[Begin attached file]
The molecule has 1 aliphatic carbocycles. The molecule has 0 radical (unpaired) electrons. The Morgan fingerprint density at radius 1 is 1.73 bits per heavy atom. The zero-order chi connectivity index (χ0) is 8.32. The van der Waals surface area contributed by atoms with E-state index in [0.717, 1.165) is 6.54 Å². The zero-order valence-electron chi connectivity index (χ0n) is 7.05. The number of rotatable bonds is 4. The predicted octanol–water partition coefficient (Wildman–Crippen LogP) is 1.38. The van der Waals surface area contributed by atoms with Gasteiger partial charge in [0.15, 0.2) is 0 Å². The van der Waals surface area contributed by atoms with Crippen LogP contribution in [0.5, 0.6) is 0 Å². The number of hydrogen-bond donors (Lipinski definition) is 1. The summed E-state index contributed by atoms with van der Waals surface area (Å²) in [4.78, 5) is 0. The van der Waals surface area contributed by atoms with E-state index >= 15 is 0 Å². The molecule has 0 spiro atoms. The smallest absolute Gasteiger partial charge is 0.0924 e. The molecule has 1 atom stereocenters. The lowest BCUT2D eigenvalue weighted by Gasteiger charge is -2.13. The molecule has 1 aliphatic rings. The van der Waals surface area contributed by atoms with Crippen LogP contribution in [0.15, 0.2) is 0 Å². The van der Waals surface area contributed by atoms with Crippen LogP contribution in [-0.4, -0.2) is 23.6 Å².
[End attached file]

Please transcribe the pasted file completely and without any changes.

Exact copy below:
The molecule has 1 aliphatic carbocycles. The molecule has 0 radical (unpaired) electrons. The Morgan fingerprint density at radius 1 is 1.73 bits per heavy atom. The zero-order chi connectivity index (χ0) is 8.32. The van der Waals surface area contributed by atoms with E-state index in [0.717, 1.165) is 6.54 Å². The zero-order valence-electron chi connectivity index (χ0n) is 7.05. The number of rotatable bonds is 4. The predicted octanol–water partition coefficient (Wildman–Crippen LogP) is 1.38. The van der Waals surface area contributed by atoms with Gasteiger partial charge in [0.15, 0.2) is 0 Å². The van der Waals surface area contributed by atoms with Crippen LogP contribution in [0.5, 0.6) is 0 Å². The number of hydrogen-bond donors (Lipinski definition) is 1. The summed E-state index contributed by atoms with van der Waals surface area (Å²) in [4.78, 5) is 0. The van der Waals surface area contributed by atoms with E-state index >= 15 is 0 Å². The molecule has 0 spiro atoms. The smallest absolute Gasteiger partial charge is 0.0924 e. The molecule has 1 atom stereocenters. The lowest BCUT2D eigenvalue weighted by Gasteiger charge is -2.13. The molecule has 1 aliphatic rings. The van der Waals surface area contributed by atoms with Crippen LogP contribution in [0.15, 0.2) is 0 Å². The van der Waals surface area contributed by atoms with Crippen LogP contribution in [-0.4, -0.2) is 23.6 Å².